On October 9th, Ontario Minister of Health Deb Matthews announced that the government will be introducing legislation this winter which will require large chain restaurants in the province to post calorie and other nutritional information on restaurant menus.
We know that Savvy Diners in Toronto are really interested in seeing nutritional information, especially calorie and sodium values, on restaurants menus.
And there are a lot of good reasons why including sodium in the menu labelling rules would make sense. But so far, the Ministry of Health has not committed to including sodium since the emphasis has been on preventing childhood obesity, and thus on calories.
Here is an infographic that Toronto Public Health submitted to the Health Minister (we also submitted our other recommendations for provincial menu labelling legislation).
There is only one day left for you to share YOUR opinions with the Health Minister. Take 10 minutes to complete the survey before the deadline of November 15th (Note: the first part of the survey asks about your views on reducing the marketing of foods and beverages aimed at children).
You may have heard the news that Hypertension Canada, a not-for-profit agency dedicated to the prevention and control of high blood pressure, is recommending that the daily sodium intake level be raised 2000 mg per day. Apparently, a task force of blood pressure experts reviewed the latest evidence and proposed the change after significant debate.
It is yet to be seen whether Hypertension Canada’s recommendation will become official federal government policy in Canada and the U.S. through a revision to the Institute of Medicine’s Dietary Reference Intakes which still tell healthy middle aged adults aged to aim for 1500 mg of sodium per day.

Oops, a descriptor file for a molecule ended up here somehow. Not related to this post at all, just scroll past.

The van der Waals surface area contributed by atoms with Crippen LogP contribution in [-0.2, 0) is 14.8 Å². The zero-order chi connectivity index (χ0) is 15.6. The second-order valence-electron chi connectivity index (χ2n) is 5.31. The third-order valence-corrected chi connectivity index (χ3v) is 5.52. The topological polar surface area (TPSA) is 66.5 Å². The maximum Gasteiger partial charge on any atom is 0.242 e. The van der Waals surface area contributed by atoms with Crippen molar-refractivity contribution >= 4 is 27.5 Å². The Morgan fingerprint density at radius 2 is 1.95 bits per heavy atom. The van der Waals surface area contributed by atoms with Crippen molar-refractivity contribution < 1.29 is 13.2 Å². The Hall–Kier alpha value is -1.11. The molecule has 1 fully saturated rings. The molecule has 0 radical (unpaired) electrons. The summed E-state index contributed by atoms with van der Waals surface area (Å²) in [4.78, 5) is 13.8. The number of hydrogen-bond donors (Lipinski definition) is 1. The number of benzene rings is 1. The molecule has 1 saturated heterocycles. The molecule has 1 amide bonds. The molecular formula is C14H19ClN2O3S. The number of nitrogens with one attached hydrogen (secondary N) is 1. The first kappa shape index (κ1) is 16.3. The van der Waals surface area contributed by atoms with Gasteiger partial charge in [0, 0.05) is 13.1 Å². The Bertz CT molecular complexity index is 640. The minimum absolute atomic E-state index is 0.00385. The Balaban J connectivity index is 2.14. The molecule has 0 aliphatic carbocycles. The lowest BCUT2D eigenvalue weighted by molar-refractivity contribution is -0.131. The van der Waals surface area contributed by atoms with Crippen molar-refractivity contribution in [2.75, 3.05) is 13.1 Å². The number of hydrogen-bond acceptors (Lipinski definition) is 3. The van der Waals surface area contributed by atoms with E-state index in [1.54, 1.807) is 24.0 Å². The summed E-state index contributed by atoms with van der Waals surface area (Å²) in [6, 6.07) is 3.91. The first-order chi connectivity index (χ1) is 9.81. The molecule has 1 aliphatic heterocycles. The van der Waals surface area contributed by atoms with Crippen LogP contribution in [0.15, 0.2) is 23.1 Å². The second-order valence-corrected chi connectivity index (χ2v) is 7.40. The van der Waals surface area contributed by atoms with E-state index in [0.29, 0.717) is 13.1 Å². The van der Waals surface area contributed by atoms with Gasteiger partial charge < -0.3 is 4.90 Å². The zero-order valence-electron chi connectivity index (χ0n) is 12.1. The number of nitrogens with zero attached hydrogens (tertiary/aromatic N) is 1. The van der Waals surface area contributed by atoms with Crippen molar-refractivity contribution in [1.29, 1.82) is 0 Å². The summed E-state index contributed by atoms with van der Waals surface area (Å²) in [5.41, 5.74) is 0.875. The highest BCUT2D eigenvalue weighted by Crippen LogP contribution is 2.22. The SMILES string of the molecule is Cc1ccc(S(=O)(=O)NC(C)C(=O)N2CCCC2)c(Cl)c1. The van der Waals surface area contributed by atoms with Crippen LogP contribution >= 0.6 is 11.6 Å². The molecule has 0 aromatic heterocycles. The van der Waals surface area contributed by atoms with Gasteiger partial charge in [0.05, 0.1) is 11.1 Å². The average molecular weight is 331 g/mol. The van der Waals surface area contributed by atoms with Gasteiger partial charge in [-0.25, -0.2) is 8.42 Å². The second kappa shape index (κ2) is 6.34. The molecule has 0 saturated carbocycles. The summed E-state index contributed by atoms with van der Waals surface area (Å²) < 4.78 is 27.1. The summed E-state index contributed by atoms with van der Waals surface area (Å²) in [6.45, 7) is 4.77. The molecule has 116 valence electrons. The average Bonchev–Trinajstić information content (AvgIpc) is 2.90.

In case anyone is confusing this updated recommendation with a free pass to up their sodium intake… not so fast. The average Canadian already consumes 3400 mg per day, which is 1.5 times this new sodium target. That’s the amount of sodium in seven cheeseburgers!
The reality is that most Canadians are already overdoing it on salt, so reducing our intakes to 2000 mg per day would actually be a big improvement. Plus, Hypertension Canada’s recommendation for the daily sodium limit (2300 mg) didn’t change. Too much sodium will still increase your risk of developing high blood pressure, a precursor to a range of health conditions.
With the average sit-down restaurant meal in Canada having nearly 2300 mg of sodium in it, there’s no question that menu labelling could help us make better choices when dining out. We’ve heard that calories will soon be required on Ontario menus, but the province is completing consultations before deciding whether other nutrition numbers will be needed as well.
Savvy Diners can be assured that we are working hard to push for sodium to be included in the proposed legislation. And now… you can tell the Minister of Health (through an online public survey) how you feel about seeing calorie and sodium information on restaurant menus too. We hope you’ll take the time to share your thoughts on being a Savvy Diner!
It’s certainly encouraging to see the fast food industry recognize the demand for healthier options, but the claims made about these new fries are confusing.
Although advertised as having 30% fewer calories, in the fine print you’ll see this is the difference when these fries are compared to a competitor’s spuds. Swapping this option for the regular, in-house fries actually provides 20% fewer calories.
Only menu labelling would tell diners that substitution means a savings of 80 calories & 200 mg sodium for a medium order (or a savings of 70 calories and 180 mg sodium for a comparably sized small US order). Savvy Diners want greater transparency – time for this information to be on the menu!